Seventh is to prototype early and often. The above set of interactions shows how the prototyping and testing processes can reveal many useful lessons. Some of those can save a lot of time, money and effort is learned early in the project.
Eighth is to support all people involved. This means students, teachers, policy makers and anybody else interested. Transparency and "customer service" is just a part of the mix. If the project lives or dies based on what people think of it, helping them is related to success.
Ninth is to talk about the project. Share what's going on, good and bad, and most importantly how the project reacts to the events. The growth of the project into something amazing is part of the proof that it works.
Tenth is to always consider emergent behavior possibilities. To do this you have to consider the project, the people involved, the situation and plenty more. However, this is key to really making the project shine and getting the proof needed.
Maybe these aren't written as well as they could be, and there are more lessons to be sure, but these are some we need to consider for proving these projects and ideas are worth implementing. Yet, even that isn't all there is to my "method", as all I've really shared is a list of lessons to help you understand.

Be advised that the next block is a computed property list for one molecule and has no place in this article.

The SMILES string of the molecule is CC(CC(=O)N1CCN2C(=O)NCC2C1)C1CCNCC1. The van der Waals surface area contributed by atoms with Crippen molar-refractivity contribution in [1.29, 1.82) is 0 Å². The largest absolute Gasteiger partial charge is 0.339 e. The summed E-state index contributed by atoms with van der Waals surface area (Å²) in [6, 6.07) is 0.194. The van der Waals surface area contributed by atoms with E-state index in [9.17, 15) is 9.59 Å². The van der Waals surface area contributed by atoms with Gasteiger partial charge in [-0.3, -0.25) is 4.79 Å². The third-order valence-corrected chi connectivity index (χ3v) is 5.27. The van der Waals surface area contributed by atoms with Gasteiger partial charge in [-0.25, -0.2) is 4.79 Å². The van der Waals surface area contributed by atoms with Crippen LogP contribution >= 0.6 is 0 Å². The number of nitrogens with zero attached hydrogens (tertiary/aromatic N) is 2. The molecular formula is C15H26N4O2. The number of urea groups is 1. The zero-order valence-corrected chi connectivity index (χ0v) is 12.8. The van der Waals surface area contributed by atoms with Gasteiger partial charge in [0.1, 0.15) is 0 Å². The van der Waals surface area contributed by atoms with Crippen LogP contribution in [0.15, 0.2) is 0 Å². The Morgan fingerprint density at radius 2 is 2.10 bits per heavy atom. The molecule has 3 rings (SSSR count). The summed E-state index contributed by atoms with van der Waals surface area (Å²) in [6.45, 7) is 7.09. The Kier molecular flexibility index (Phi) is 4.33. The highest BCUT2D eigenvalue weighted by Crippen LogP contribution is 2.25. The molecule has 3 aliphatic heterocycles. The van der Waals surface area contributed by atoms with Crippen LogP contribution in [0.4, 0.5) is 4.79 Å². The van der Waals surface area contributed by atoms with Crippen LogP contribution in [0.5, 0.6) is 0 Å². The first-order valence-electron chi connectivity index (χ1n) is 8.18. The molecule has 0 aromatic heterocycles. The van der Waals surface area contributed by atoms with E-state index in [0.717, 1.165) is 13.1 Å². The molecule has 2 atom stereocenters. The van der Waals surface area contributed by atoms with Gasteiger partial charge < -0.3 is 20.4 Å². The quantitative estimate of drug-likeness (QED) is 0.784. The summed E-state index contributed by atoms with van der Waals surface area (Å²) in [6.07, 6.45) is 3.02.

The method I see as most effective for actually getting schools to implement great ideas is to do some testing without changing there official schooling. If it works well to help students achieve, then you have grounds to motivate going farther with the ideas, even if it is just the students and their parents. Summer programs, after-school programs, clubs and more could be the vehicle of such attempts. Do the studies, improve the ideas and try again.
Now, there is something we need to leave open to the students, joining. Even if it isn't any more effective, if it gets students to want to join, you have something to study. If students like it, they will talk about it. If you're tracking participation and grades, you might prove something.
Grades are not the only things to record. Get some personality, emotional stability and similar data. Maybe they are working through personal issues rather than improving their grades. Get to know the students and teachers involved, and record what you can about them to find patterns. A better way of teaching may lower grades initially as students change and get used to doing things in new ways.
Culture and views of the projects can make a big difference. What does the group of students think about the project? What do their friends think? What do other teachers and family members think? These are things to consider and shape your communications to help shift.
I'd hoped for a better post, but this is what I have for the moment. I'd love to get some feedback on these thoughts and discuss these and other views. For a look at my own project to innovate education, take a journey over to the Legacy Of Lore project blog.
Have fun, spread the word and tell me what you think,